Without Regard for the LORD: True stories of crooked clergy and sincere followers.
by Kathryn Frazier 6/16/2011 / Book Reviews
I just finished this summer's must-read nonfiction: true stories of ordinary men and women of faith whose lives intertwined with abusive priests and religious hypocrites.
The book opens with a depressed woman, scorned because she does not live up to her culture's expectation of womanhood. She flees to the house of God, and pours out her heart in prayer, only to endure a false accusation by the presiding priest. Unbeknown to her, this same priest has been covering up sexual promiscuity, abuse, and robbery among his congregation by the priests in his charge for years. In time, the woman gives her only child to him to raise as a son.
The child grows up surrounded by religious corruption. He believes that God will one day punish evil priests. He commits himself to following the truth of God's word, and to dealing honestly with people. We feel his anger and frustration when he learns, as an old man, that his sons, both judges, take bribes.
The book isn't just about the priesthood, though. It closely follows a handsome and charismatic religious leader called "The LORD's Anointed". A real crowd-pleaser. This guy employs a young musician to work for him. While the musician is unknown, all is well; but when he begins to gain notoriety, the leader develops an insane jealousy.
He gauges his popularity by the chanting crowds, and begins to hate his employee, who goes on to marry the leader's daughter, and forms a deep friendship with his son. The musician's wife loves him; but urges him to leave, because of her father's hatred.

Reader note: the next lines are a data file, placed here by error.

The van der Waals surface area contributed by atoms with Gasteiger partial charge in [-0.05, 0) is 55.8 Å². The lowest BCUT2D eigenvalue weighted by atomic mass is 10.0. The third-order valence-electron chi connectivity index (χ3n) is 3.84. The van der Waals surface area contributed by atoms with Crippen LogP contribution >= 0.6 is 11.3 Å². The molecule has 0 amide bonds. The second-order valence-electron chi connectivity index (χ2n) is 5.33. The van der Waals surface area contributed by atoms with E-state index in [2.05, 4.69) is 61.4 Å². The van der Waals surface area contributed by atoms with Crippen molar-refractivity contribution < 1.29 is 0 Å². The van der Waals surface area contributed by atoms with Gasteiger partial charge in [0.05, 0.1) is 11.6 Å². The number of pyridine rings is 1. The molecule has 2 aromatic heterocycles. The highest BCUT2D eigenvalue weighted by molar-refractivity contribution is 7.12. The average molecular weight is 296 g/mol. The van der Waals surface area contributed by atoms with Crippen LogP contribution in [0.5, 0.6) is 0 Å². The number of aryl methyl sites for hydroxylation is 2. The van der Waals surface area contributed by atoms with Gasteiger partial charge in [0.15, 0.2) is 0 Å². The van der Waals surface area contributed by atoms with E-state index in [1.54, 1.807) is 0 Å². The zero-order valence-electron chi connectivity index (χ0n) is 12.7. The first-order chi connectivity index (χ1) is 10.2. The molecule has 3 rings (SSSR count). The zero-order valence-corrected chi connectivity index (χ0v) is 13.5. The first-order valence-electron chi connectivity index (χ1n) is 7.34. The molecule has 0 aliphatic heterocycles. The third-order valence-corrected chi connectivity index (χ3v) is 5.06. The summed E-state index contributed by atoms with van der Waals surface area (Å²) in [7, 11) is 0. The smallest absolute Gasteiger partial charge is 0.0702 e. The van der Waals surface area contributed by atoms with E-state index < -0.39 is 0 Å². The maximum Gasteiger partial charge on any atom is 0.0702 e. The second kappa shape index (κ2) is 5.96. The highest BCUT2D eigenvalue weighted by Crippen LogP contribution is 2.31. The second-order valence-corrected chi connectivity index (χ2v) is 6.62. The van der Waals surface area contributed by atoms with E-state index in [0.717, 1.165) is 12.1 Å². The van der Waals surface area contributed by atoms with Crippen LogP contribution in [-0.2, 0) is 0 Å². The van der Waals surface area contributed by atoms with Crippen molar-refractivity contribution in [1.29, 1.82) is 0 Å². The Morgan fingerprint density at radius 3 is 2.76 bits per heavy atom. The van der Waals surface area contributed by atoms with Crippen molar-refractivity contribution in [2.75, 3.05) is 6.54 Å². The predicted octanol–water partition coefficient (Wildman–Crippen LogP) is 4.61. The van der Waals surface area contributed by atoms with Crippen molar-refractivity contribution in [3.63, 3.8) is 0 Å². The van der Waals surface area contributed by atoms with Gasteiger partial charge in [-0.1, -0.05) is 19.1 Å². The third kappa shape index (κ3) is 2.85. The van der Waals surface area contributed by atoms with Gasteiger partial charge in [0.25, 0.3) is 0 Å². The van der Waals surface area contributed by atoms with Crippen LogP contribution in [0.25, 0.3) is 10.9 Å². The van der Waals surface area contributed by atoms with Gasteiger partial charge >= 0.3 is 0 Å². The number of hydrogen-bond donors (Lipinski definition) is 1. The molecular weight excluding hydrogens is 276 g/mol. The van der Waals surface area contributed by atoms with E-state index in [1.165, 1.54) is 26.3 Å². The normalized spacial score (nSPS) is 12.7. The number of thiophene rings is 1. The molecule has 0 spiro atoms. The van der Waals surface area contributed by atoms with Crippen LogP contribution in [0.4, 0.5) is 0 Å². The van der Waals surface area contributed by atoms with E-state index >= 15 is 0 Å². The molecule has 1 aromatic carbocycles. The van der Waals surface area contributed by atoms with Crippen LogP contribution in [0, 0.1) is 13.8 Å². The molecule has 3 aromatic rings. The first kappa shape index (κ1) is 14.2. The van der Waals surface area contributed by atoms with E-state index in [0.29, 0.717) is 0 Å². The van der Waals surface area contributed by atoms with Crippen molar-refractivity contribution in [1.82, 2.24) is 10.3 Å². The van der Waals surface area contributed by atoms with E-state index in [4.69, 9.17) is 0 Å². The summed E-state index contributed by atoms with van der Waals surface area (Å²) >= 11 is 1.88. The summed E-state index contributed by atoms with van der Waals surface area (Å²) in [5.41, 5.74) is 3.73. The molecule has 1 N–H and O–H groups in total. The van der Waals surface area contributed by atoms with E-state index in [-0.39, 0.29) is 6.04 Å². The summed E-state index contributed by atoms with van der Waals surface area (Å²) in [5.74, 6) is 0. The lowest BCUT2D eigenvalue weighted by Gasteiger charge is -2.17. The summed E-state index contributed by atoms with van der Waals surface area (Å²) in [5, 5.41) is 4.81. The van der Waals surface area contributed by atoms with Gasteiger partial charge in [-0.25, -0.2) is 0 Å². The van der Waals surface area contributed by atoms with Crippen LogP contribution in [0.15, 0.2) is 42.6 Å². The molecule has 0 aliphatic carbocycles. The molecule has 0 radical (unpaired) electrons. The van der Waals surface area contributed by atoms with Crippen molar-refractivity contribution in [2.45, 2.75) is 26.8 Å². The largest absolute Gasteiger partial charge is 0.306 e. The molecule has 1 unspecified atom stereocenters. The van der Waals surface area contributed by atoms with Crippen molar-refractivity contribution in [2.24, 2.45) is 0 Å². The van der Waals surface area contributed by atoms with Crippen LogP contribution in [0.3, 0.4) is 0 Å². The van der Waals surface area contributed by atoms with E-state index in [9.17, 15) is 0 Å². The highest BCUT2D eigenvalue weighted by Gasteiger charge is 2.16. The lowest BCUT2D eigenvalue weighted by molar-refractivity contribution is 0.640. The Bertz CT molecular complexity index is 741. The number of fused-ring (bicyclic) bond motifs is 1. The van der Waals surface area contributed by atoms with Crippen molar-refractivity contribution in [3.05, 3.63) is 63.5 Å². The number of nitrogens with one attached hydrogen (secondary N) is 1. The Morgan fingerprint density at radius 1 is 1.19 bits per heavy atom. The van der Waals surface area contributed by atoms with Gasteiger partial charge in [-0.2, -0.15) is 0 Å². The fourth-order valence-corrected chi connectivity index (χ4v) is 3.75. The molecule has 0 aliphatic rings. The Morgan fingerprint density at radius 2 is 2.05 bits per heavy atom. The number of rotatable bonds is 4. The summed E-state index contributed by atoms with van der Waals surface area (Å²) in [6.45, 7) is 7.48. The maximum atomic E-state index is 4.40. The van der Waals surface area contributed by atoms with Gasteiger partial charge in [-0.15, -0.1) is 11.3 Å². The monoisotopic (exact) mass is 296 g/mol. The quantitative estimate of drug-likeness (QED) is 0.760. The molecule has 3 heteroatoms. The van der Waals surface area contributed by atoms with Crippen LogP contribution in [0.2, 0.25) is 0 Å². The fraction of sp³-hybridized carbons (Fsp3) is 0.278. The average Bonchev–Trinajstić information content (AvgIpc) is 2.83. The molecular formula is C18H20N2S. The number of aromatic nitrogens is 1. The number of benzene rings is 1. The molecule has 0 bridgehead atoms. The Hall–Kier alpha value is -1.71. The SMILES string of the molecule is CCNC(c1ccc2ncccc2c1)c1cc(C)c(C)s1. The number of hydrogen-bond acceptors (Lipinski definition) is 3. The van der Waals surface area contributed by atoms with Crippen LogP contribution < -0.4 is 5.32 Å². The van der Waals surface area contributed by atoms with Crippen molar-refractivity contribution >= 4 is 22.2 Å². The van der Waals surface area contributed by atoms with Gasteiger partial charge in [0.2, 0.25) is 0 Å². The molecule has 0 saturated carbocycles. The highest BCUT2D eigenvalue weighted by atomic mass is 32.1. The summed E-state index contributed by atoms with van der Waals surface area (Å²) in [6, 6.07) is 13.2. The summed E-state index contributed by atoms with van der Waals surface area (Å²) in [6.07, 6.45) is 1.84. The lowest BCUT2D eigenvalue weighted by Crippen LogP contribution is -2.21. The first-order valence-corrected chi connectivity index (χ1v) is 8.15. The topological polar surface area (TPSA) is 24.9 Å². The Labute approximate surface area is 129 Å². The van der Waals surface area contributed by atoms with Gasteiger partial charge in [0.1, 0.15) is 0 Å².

Not understanding what went wrong, the musician tries repeatedly to patch his relationship with his father-in-law. Each time they talk, the leader speaks words of contrition, cries, and asks forgiveness. He vows in the name of God to change. But, of course, he never does. Not only does The LORD's Anointed harbor grudges, he attempts murder. We see more of this leader's hypocrisy when he visits a medium to communicate with the dead, after a great show of denouncing occultism.
Along the way, we meet an intelligent, quick-thinking woman, who averts the slaughter of innocent people by defying her abusive husband. And that boy raised by the priests? He must work through more anger, and more sorrow, when he learns that The LORD's Anointed is not such a great guy after all. He never quite gets over it.
This book will have you on the edge of your seat. You'll get angry and cry and cheer. Without a doubt, you'll see at least one person in its pages that reminds you of someone you know. The best part is that, no matter the jargon of the religious hypocrites, and no matter the sins of the sincere followers, God alone is the ultimate hero.
So pull this book off your bookshelf, dust it off, and give it a read. You already own it. It's 1st Samuel. You can find it in your Bible, or wherever Bibles are found.
Copyright 2011, Kathryn A. Frazier.
Kathryn lives with her husband and children in Tampa, Florida. It's hot there. And swampy. With gators. She's really brave. PreciousHolidays@yahoo.com